SA loses icon ballet dancer Johaar Mosaval

The passing of legendary ballet dancer and cultural icon Johaar Mosaval has been described as a “great loss” for South Africa’s cultural treasury by President Cyril Ramaphosa.

Mosaval, an Esteemed Member of the National Order of Ikhamanga, passed away yesterday (Wednesday) at the age of 95.

During 1965, the trail blazer was appointed as the first black South African to be a senior principal dancer at the prestigious and world renowned Royal Ballet in England following his move to the country in 1951.

“Johaar Mosaval was an outstanding human being and creative who complemented his personal achievements with a deep interest in developing the communities in which he lived and performed,” President Ramaphosa said.

Mosaval spent some 25 years performing all over the globe as a solo dancer and dancing for the Royal Ballet with a notable performance at the Royal Opera House in London during celebrations of the coronation of Queen Elizabeth II.

Upon his return to South Africa in 1976, he dedicated his time to teaching ballet – opening his own ballet studio in 1977 – and was appointed as the first black Inspector of Schools of Ballet under the then Administration of Coloured Affairs.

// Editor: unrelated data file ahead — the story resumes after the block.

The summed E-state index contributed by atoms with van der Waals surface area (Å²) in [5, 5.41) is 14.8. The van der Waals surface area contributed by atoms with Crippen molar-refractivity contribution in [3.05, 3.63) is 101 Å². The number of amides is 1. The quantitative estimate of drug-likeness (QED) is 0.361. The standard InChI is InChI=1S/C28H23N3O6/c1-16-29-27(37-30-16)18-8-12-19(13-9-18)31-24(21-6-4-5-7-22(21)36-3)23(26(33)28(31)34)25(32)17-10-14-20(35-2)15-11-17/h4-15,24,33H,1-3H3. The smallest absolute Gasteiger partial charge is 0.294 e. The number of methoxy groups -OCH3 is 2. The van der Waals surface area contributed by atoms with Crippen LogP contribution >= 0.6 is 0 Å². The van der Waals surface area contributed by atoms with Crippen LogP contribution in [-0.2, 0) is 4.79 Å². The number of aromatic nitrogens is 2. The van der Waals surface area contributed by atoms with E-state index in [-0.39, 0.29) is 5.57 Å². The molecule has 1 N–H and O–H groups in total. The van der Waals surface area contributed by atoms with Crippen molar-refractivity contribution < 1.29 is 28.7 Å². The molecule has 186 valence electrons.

He resigned from that appointment in protest that he could only share his knowledge with a limited part of the population. Following that, his ballet studio was closed by the Apartheid government because it was open to all races.

“His life story is one that fills us at one level with pride and inspiration but which also reopens for us the inhumanity and hurt that apartheid inflicted on individuals and entire sectors of our society, including our cultural life and the performing arts.

“Under difficult conditions, Johaar Mosaval enjoyed and leveraged his life of celebrity to create a legacy of service to the people of Cape Town and our nation more broadly. May he rest in peace,” the President said.

Source: South African Government News Agency